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Palgrave Macmillan

Reconstruction in Literary Studies

An Informalist Approach

ISBN 9781137428820
Publication Date August 2014
Formats Hardcover Ebook (EPUB) Ebook (PDF) 
Publisher Palgrave Macmillan

Pointing the way toward a revitalized future for the study of literature, Reconstruction in Literary Studies draws on philosophical pragmatism to justify the academic study of literature. Bryan Vescio repositions the discipline by conceiving of it not as an intrinsic good that needs no justification nor as an insidious ruse designed to perpetuate social inequality but as an institution with a distinctive, positive social function. Joining an urgent debate, Vescio argues that the institution of literary study within the university creates an environment of interpretive and methodological pluralism where scholars and students can develop and discuss their idiosyncratic individuality, thereby helping to maintain the productive diversity required to sustain a democratic culture. Satisfied neither with the profession's restrictive past nor with its increasingly stagnant present, this book points the way toward a revitalized future for the study of literature.

Bryan Vescio is Associate Professor of English and Humanistic Studies at the University of Wisconsin-Green Bay, USA. He teaches and writes on American literature and the relationship between literature and philosophy.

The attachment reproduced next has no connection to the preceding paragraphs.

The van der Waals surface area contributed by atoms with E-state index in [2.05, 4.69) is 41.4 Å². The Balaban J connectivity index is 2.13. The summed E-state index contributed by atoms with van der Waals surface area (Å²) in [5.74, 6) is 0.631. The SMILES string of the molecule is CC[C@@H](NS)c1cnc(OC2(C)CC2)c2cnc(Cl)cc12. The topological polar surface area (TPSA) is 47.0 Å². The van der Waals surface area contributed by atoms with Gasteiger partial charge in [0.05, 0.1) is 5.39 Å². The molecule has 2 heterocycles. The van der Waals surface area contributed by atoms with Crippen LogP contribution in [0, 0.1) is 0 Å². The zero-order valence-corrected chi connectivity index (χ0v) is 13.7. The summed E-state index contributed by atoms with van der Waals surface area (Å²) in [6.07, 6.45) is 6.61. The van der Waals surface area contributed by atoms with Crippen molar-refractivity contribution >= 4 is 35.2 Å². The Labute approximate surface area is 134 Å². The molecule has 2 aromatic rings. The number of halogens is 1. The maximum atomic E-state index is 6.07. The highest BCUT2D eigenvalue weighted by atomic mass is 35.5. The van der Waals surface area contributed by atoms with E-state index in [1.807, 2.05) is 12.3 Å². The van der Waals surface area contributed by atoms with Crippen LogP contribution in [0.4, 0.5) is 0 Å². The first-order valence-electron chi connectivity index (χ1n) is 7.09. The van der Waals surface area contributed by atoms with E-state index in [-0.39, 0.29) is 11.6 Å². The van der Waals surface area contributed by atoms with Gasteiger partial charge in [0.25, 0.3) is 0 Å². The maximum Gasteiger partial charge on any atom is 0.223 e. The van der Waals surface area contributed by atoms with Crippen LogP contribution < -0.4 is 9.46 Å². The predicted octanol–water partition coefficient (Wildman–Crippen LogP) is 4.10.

Introduction: Formalism, Anti-Formalism, and Informalism
PART I: INFORMALISM VS. FORMALISM
1. Purposiveness with a Purpose: Post-Darwinian Aesthetics and Literary Studies
2. Experiences or Vocabularies?: Pragmatism, Textualism, and the Teaching of Literature
3. The Ministry of Disturbance: Literary Studies without Method
PART II: INFORMALISM VS. ANTI-FORMALISM
4. The Legacy of Deconstruction: Quasi-Transcendental Philosophy and Quasi-Private Literature
5. The Very Idea of Literature: A New Cultural Formalism
Conclusion: Literary Studies and the Culture of Justification

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"A clear, fair-minded, lively, and above all persuasive attempt to reinvent criticism. A splendid book." - Mark Edmundson, University Professor of English, University of Virginia, USA
'A concise and clear writer, Vescio explores an urgent topic for us in the humanities, especially in the literary humanities: it is the loss of confidence that we have experienced in recent years. Complex and multifarious as its theoretical concerns may be, this book could be read and understood by an intelligent undergraduate while retaining an importance for even the most senior of scholars.' - David Gorman, Associate Professor of English, Northern Illinois University, USA
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